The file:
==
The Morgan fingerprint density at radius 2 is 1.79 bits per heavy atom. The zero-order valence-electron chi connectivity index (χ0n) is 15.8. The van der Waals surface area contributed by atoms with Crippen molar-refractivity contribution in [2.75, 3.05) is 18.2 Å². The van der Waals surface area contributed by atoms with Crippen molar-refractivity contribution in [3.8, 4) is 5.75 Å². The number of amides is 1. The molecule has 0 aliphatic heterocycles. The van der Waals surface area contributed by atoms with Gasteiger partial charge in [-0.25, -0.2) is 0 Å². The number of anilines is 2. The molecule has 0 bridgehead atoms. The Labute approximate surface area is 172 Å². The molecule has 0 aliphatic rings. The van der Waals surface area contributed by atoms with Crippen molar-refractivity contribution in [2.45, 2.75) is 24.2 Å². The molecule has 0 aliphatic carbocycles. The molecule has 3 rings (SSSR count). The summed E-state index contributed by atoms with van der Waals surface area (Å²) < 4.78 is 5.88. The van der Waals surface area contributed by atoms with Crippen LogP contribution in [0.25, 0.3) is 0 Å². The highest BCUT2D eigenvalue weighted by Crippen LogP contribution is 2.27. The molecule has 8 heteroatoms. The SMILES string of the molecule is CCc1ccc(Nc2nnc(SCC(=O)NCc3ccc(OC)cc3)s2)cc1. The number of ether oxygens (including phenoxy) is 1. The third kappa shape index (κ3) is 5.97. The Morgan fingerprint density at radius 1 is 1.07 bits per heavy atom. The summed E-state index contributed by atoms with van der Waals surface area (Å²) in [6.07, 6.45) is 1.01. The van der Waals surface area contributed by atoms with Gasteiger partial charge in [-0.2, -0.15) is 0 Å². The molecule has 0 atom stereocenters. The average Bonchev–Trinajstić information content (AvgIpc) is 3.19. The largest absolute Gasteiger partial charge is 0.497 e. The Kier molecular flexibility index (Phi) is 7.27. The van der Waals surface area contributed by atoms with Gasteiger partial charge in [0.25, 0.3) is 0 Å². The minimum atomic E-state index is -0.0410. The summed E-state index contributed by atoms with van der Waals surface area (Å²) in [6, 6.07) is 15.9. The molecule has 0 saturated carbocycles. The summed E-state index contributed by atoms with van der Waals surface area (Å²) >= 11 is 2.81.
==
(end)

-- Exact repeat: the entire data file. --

The Morgan fingerprint density at radius 2 is 1.79 bits per heavy atom. The zero-order valence-electron chi connectivity index (χ0n) is 15.8. The van der Waals surface area contributed by atoms with Crippen molar-refractivity contribution in [2.75, 3.05) is 18.2 Å². The van der Waals surface area contributed by atoms with Crippen molar-refractivity contribution in [3.8, 4) is 5.75 Å². The number of amides is 1. The molecule has 0 aliphatic heterocycles. The van der Waals surface area contributed by atoms with Gasteiger partial charge in [-0.25, -0.2) is 0 Å². The number of anilines is 2. The molecule has 0 bridgehead atoms. The Labute approximate surface area is 172 Å². The molecule has 0 aliphatic rings. The van der Waals surface area contributed by atoms with Crippen molar-refractivity contribution in [2.45, 2.75) is 24.2 Å². The molecule has 0 aliphatic carbocycles. The molecule has 3 rings (SSSR count). The summed E-state index contributed by atoms with van der Waals surface area (Å²) < 4.78 is 5.88. The van der Waals surface area contributed by atoms with Crippen LogP contribution in [0.25, 0.3) is 0 Å². The highest BCUT2D eigenvalue weighted by Crippen LogP contribution is 2.27. The molecule has 8 heteroatoms. The SMILES string of the molecule is CCc1ccc(Nc2nnc(SCC(=O)NCc3ccc(OC)cc3)s2)cc1. The number of ether oxygens (including phenoxy) is 1. The third kappa shape index (κ3) is 5.97. The Morgan fingerprint density at radius 1 is 1.07 bits per heavy atom. The summed E-state index contributed by atoms with van der Waals surface area (Å²) in [6.07, 6.45) is 1.01. The van der Waals surface area contributed by atoms with Gasteiger partial charge in [-0.2, -0.15) is 0 Å². The molecule has 0 atom stereocenters. The average Bonchev–Trinajstić information content (AvgIpc) is 3.19. The largest absolute Gasteiger partial charge is 0.497 e. The Kier molecular flexibility index (Phi) is 7.27. The van der Waals surface area contributed by atoms with Gasteiger partial charge in [0.25, 0.3) is 0 Å². The minimum atomic E-state index is -0.0410. The summed E-state index contributed by atoms with van der Waals surface area (Å²) in [6, 6.07) is 15.9. The molecule has 0 saturated carbocycles. The summed E-state index contributed by atoms with van der Waals surface area (Å²) >= 11 is 2.81.